Near Miss

They called it a near miss, but I called it strategic planning.

“What are you doing, G?”

“Admiring my recent work, dear sister.”

The dark slits of her eyes narrowed as her chest heaved in disbelief. “Seriously? Why would you admire this work? It’s uninteresting and has no meaning.”

“No meaning? Of course it has meaning,” he said as he smoothed insulted gray hair.

“I don’t get it.”

“I’m strategic in the placement. It’s exactly where it’s supposed to be, attaching itself to the side of the large brown box. I call it art.”

There is silence in this space, a green square room with a patio door and a window that faces east into the morning sun.

“Sister? Are you listening?”

“Sister?”

“Sorry, I heard the songbirds outside, the ones that come with the end of cold weather. My mind wandered to the warmth of spring and the opportunity to sing with the birds.”

“Do you realize you bleat like a goat when you sing with the birds?”

“My apologies G. I am a diva, not a songstress.”

“I know that, but let’s get back to the placement of my art form.”

“It’s not an art form. It’s a blob of brown in a square box. No one would call that art and I would call it a near miss.”

“I leave it out for all to witness my abilities.”

“You’re lazy and a bit narcissistic. Mary is going to be mad. Truly mad.”

“Why? What could she be mad about?”

“Oh, I don’t know. Perhaps it’s that she has to put her shoulder into removing your piece of art from the box.”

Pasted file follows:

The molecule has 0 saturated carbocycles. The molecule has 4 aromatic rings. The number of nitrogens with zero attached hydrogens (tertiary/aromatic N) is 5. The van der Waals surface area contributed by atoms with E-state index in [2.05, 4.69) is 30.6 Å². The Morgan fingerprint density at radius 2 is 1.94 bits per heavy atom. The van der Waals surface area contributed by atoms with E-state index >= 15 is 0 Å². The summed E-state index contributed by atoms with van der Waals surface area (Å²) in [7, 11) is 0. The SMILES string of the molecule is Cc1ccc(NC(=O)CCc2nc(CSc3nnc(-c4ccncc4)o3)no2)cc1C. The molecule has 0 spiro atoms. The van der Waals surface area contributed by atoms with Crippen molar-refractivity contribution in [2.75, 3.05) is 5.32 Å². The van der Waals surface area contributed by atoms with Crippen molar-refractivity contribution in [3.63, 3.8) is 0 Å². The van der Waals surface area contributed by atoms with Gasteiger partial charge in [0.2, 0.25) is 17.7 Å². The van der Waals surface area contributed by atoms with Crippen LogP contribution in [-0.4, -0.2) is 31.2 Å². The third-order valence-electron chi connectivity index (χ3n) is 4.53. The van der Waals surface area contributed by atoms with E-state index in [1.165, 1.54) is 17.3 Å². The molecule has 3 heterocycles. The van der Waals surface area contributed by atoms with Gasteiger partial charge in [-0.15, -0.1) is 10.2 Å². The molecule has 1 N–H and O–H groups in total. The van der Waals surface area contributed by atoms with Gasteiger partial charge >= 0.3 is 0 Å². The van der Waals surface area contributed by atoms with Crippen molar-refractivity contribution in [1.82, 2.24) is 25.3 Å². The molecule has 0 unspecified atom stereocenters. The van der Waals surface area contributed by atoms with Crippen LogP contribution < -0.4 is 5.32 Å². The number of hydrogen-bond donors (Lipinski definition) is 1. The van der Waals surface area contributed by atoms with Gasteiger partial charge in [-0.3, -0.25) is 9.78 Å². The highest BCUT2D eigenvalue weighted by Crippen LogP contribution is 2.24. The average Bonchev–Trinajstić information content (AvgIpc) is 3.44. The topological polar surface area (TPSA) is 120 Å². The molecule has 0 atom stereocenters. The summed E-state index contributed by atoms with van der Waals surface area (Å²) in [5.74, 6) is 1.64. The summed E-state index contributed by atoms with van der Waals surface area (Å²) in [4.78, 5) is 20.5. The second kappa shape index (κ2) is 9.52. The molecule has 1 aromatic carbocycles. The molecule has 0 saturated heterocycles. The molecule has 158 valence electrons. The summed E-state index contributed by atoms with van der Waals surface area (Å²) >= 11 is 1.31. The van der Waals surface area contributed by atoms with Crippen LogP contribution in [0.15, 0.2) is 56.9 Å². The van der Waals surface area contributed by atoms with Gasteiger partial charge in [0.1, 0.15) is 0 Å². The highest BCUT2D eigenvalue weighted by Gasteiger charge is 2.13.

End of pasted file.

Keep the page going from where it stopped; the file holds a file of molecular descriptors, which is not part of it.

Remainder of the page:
“What’s wrong with that?”

“Gibbs, your work is poo. Smelly poo in a gravelly brown box.”

“Strategic poo, my dear sister. Artistically strategic.”


Dear Readers, I’m currently engaged in an online creative writing course through a local library. This is the result of a first assignment: Writing a conversation in 20 minutes, 300 words or less, using one of five prompts and including a twist at the end. I chose “They called it a near miss, but I called it…” Needless to say, I witness these near misses quite frequently and couldn’t help but include the furry ones in a response… although the ending was probably not a twist for many of you. Hope you enjoyed and I will be sharing other assignments over the next six weeks as deemed appropriate and printable.

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15 responses to Near Miss

  1. Joanne Sisco says:

    Beauty is in the eye of the beholder – and I expect Gibbs isn’t the only one who views his output as art šŸ˜†

  2. Dan Antion says:

    I guessed where this was heading, but only because I have followed the artist formerly known as Gibbs, for several years. Good job with the assignment. They do seem to attach a certain meaning to the placement.

    • bikerchick57 says:

      I figured this would not be a surprise for you. I’m wondering, though, what symbol Gibbs is going to identify himself and his poo. šŸ˜Ž

      • Dan Antion says:

        I’m going to try not to think about that. MuMu picks at the plastic liner until it has about a million little holes in it. It’s a challenge for her, every time the box is cleaned and a new liner is installed.

  3. marianallen says:

    But the scent is part of the whole artistic experience. You don’t get the full sensory impact without it.

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